Advocates call on state, local lawmakers to ban controversial practice
On Tuesday evening Albany County residents will have a chance to weigh in on banning a controversial practice known as conversion therapy, a practice aimed at changing a person’s sexual orientation or gender identity. The law being considered in Albany County would prohibit a person from offering conversion therapy services to a minor, or someone under the age of 18.
“There is a lot of research on it and all of the research indicates that there is no indication that conversion therapy is successful,” said Samantha Howell, the Executive Director of the National Association of Social Workers in New York State.
Howell planned to speak at Tuesday’s public hearing in Albany County, asking lawmakers to pass the ban which she said specifically targets licensed professionals. She said that her organization is concerned about licensed professionals being part of this practice because it goes against their code of ethics.
“It can do more harm by creating an environment where one is ashamed of their sexual orientation, embarrassed by their sexual orientation, believe that it is wrong. We support everyone’s individual right to be an individual,” said Howell.
On Wednesday, she will be part of a rally at the State Capitol calling on state lawmakers to pass a similar ban statewide.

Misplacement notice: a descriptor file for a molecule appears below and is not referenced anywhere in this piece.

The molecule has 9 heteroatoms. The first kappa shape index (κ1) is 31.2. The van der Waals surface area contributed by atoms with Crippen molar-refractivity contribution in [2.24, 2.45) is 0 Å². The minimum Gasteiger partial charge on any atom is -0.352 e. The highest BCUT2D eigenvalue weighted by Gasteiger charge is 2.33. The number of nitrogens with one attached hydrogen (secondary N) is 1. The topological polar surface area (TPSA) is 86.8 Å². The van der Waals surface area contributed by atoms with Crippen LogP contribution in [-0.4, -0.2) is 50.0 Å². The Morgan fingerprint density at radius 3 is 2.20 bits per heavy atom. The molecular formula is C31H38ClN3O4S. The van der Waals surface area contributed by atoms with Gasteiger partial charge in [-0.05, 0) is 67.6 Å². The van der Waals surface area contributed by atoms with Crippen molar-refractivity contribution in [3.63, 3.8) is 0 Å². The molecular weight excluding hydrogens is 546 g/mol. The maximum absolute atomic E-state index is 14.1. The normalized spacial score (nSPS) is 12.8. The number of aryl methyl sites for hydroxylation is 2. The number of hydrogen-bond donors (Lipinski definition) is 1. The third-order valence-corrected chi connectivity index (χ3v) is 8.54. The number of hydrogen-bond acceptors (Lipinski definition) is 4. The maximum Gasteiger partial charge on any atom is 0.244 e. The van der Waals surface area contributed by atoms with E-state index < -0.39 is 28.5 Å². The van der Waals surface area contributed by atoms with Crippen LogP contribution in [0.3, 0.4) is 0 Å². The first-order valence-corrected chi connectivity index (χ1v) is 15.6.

“Conversion therapy tore my family apart,” said Mathew Shurka, an advocate for ending conversion therapy. He grew up in New York State and said that he personally went through conversion therapy for five years, beginning when he was 16 years old.
“I wasn’t able to see my mother and two sisters for three years. That was a way to defeminize me as a part of the treatment, and again, all my treatment was conducted by a licensed professional which is exactly what the bill is about,” he said.
Shurka has now become a voice for others and will be speaking with lawmakers on Wednesday. The topic has come up in the State Legislature before, but has been blocked by Senate Republicans.
“It’s not a liberal or conservative issue, it’s about kids, youth and parents and knowing that people get to be their full selves,” said Shurka. “Passing this bill is crucial. I think it’s vital to the lives of our youth.”
The Albany County hearing is the second on this topic. A county lawmaker told CBS6 News that about half a dozen people spoke out against the ban at the hearing last month. That lawmaker has also heard from voters who support it.